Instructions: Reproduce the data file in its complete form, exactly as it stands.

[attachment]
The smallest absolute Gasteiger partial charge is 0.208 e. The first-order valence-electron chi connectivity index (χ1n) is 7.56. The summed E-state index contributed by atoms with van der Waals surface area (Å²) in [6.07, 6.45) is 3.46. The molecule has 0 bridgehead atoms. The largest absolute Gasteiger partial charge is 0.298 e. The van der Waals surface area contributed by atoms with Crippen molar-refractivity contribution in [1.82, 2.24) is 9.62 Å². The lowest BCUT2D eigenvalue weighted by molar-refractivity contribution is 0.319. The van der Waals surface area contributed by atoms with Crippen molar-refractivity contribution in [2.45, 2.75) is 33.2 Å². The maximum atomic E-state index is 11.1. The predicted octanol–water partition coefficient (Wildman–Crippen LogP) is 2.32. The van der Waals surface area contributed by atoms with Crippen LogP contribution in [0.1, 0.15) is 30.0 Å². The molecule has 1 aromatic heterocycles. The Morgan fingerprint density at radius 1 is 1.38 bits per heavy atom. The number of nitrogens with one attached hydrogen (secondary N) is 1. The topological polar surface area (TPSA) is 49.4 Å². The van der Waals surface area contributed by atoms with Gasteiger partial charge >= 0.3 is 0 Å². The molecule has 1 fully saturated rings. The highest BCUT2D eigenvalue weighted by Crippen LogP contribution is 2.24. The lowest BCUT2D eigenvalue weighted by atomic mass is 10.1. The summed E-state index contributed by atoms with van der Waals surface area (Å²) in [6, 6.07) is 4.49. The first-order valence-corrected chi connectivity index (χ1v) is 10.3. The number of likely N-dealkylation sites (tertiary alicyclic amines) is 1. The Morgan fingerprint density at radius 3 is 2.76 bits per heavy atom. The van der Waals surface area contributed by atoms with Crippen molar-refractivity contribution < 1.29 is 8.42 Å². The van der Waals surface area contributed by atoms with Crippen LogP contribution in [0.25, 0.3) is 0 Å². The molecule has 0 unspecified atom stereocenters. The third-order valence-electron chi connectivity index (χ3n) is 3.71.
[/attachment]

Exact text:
The smallest absolute Gasteiger partial charge is 0.208 e. The first-order valence-electron chi connectivity index (χ1n) is 7.56. The summed E-state index contributed by atoms with van der Waals surface area (Å²) in [6.07, 6.45) is 3.46. The molecule has 0 bridgehead atoms. The largest absolute Gasteiger partial charge is 0.298 e. The van der Waals surface area contributed by atoms with Crippen molar-refractivity contribution in [1.82, 2.24) is 9.62 Å². The lowest BCUT2D eigenvalue weighted by molar-refractivity contribution is 0.319. The van der Waals surface area contributed by atoms with Crippen molar-refractivity contribution in [2.45, 2.75) is 33.2 Å². The maximum atomic E-state index is 11.1. The predicted octanol–water partition coefficient (Wildman–Crippen LogP) is 2.32. The van der Waals surface area contributed by atoms with Crippen LogP contribution in [0.1, 0.15) is 30.0 Å². The molecule has 1 aromatic heterocycles. The Morgan fingerprint density at radius 1 is 1.38 bits per heavy atom. The number of nitrogens with one attached hydrogen (secondary N) is 1. The topological polar surface area (TPSA) is 49.4 Å². The van der Waals surface area contributed by atoms with Gasteiger partial charge >= 0.3 is 0 Å². The molecule has 1 fully saturated rings. The highest BCUT2D eigenvalue weighted by Crippen LogP contribution is 2.24. The lowest BCUT2D eigenvalue weighted by atomic mass is 10.1. The summed E-state index contributed by atoms with van der Waals surface area (Å²) in [6, 6.07) is 4.49. The first-order valence-corrected chi connectivity index (χ1v) is 10.3. The number of likely N-dealkylation sites (tertiary alicyclic amines) is 1. The Morgan fingerprint density at radius 3 is 2.76 bits per heavy atom. The van der Waals surface area contributed by atoms with Crippen molar-refractivity contribution < 1.29 is 8.42 Å². The van der Waals surface area contributed by atoms with Crippen LogP contribution in [0.25, 0.3) is 0 Å². The molecule has 0 unspecified atom stereocenters. The third-order valence-electron chi connectivity index (χ3n) is 3.71.